There are four major types of mysteries.  Within each category, there are sub-categories (like paranormal or historical).

A mystery must have certain elements to be considered a mystery.  Essentially, a mystery will have a puzzle or secret, or layers of puzzles or secretsa setting that fits the type of book, a sound motivered herrings, and clues.

Most traditionally accepted mysteries have a murder. This is the element that compels people to keep reading. While some mysteries may not have a murder (or murders) at the center, the majority do. If you don’t have a murder, you may be writing a suspense. Something to think about.

There are four major types of mysteries within the broad genre.  Within each category, there are sub-categories.

A mystery must have certain elements to be considered a mystery.  Essentially, a mystery will have a puzzle or secret, or layers of puzzles or secrets, a setting that fits the type of book, a sound motive, red herrings, and clues.



Traditional cozies have a likable amateur sleuth. Violence, gore, and sex generally happen off page. They are set in tight-knit communities and the sleuth is surrounded by a tight-knit group of people. There is a series arc which allows the sleuth to grow and change and develop within the community and relationships. And there is a murder with a puzzle for the sleuth and the reader to solve. The sleuth falls into the mystery by accident or circumstance and uses common sense/gray cells to solve the crime. Cozies are most often told in first person point of view. Agatha Christie is the grande dame of the genre.



The hardboiled mystery is a detective story with attitude and action. It’s a tough mystery that takes place in a city or urban setting. It’s gritty. It’s violent. The blood and violence (and sex) takes place on the page. Usually the detective is a professional who’s been hired to investigate. A hard boiled mystery is most often told in first person with a bare-bones or abrupt narrative style. This is not your emotional mystery. Think Raymod Chandler or Michael Connelly, as well as Kinsey Milhone, a loner ex-cop PI.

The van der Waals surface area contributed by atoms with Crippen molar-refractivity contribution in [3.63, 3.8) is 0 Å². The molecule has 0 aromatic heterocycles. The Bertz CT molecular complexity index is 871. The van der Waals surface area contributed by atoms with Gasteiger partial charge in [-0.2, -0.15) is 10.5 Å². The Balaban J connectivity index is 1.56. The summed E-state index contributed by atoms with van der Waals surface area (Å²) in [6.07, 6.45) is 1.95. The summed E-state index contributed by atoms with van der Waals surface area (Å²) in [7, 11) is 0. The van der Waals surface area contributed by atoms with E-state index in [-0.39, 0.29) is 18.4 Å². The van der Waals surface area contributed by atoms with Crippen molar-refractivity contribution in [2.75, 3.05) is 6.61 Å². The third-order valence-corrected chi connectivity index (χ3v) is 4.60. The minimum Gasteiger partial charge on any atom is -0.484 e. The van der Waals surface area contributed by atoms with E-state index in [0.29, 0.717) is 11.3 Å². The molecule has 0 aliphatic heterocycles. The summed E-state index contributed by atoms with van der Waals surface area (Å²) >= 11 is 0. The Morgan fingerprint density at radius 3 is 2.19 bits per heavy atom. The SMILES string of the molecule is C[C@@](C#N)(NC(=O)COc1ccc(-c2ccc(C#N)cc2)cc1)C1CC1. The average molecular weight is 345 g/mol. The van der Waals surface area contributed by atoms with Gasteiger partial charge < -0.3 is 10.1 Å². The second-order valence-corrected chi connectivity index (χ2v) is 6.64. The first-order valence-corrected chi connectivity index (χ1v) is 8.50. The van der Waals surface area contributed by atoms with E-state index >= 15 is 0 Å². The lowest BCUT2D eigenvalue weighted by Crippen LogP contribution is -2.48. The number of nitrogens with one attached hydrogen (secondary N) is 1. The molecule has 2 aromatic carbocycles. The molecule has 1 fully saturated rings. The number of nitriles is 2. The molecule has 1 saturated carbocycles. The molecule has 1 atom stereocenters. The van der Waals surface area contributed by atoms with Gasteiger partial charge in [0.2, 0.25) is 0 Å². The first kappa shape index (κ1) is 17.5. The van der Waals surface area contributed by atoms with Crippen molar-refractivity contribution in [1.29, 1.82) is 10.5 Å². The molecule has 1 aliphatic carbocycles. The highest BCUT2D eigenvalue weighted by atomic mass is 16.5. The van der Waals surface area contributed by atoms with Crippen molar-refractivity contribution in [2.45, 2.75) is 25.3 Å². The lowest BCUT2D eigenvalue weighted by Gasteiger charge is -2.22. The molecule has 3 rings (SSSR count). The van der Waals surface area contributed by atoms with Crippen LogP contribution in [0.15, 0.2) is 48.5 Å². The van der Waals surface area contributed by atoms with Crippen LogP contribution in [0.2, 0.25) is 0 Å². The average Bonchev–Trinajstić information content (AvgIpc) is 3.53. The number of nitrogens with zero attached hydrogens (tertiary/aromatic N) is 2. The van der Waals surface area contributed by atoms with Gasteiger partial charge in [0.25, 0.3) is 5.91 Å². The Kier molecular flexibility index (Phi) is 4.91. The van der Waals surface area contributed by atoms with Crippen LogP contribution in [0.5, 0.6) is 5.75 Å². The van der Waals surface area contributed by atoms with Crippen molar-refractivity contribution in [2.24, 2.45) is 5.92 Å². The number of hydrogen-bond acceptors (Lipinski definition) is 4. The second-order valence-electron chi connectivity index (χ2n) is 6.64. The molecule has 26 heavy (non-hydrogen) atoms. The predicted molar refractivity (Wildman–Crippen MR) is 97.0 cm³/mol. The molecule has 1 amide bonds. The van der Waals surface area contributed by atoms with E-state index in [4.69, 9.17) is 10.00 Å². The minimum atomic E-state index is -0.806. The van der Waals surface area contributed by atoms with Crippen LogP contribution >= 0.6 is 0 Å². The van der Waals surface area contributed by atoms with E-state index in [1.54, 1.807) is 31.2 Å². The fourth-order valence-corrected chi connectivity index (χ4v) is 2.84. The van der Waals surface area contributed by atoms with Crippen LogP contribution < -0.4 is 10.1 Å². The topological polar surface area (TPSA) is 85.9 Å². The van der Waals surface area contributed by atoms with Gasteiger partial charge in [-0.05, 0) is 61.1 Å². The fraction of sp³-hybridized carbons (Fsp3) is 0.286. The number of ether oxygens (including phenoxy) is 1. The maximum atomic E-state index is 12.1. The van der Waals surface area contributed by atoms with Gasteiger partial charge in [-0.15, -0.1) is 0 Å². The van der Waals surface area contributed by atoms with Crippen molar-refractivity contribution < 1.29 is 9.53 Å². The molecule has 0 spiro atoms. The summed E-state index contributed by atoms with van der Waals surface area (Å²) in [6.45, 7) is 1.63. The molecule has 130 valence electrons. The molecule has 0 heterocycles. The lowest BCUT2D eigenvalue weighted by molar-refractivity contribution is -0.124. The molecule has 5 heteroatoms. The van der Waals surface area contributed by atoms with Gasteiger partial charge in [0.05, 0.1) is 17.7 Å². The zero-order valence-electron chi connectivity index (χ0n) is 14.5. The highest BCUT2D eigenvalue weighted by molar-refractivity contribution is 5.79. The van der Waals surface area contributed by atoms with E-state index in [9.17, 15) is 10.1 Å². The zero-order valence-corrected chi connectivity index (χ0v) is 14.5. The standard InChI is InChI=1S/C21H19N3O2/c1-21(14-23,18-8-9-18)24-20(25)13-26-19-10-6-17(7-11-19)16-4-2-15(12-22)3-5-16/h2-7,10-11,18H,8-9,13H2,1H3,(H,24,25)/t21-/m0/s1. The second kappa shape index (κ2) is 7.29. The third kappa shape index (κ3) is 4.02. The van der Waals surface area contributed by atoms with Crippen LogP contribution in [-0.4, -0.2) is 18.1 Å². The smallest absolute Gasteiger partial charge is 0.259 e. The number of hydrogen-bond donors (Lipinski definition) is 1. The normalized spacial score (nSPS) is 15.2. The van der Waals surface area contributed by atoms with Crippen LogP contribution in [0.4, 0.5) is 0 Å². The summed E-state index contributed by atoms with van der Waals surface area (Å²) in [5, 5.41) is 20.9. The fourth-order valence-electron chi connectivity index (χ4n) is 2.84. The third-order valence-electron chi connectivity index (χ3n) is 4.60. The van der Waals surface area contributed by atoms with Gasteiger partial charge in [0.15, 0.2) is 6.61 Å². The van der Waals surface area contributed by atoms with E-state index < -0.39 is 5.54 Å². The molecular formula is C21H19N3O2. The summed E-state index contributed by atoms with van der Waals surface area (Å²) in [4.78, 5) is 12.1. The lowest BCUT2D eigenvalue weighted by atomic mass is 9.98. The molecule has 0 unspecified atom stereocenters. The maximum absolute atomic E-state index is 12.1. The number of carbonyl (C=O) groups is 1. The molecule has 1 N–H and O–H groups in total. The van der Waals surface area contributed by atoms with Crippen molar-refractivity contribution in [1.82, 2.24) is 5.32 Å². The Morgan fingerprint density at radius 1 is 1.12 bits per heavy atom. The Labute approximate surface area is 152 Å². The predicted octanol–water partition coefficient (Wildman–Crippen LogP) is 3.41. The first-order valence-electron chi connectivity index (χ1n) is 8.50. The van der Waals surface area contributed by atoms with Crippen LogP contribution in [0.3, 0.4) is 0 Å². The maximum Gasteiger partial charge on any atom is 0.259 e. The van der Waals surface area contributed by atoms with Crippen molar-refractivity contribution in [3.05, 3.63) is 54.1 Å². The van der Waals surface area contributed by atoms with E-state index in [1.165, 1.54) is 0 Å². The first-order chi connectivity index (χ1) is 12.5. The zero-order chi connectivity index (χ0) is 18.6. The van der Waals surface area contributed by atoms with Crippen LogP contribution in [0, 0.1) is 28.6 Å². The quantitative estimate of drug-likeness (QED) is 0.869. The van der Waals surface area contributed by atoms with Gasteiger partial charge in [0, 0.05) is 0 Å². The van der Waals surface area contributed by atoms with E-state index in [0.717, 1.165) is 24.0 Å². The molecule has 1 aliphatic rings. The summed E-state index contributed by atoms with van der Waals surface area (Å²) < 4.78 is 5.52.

The soft boiled mystery falls somewhere between the hard boiled and the cozy. It’s not as violent as the hard boiled, but not quite as clean as a cozy. Many soft-boiled mysteries have humorous elements. The detective can be a professional or amateur, and is usually a woman. The setting tends to be in bigger cities (versus the small town setting of the cozy). Janet Evanovich’s Stephanie Plum books are soft boiled (with some caper thrown in).


Police Procedural

The detective/sleuth in a police procedural is almost always a law enforcement agent of some sort. The details of the mystery plot are the focus, as opposed to the heavier character development of the other categories. The term police procedural is used because the procedures are detailed and accurate. Rules must be followed and crime details are key. PD James Adam Dalgliesh and Michael Connelly’s Harry Bosch series.


Beyond these four standard categories, you can drill down into private investigator novels, historical mysteries, romantic suspense, psychological, political, and legal thrillers, paranormal, westerns, and even SciFi.

Think hard about the kind of details, pov, setting, level of violence in your book and how to categorize it. Not every book fits neatly into a category, but you should be able to see it in one of these categories (even if you have to push or shove a little bit!). Just a caveat, things that aren’t easily marketable–meaning your agent or editor doesn’t know how to explain what it is–are less likely to sell. If you can categorize your book, in general, all the better.


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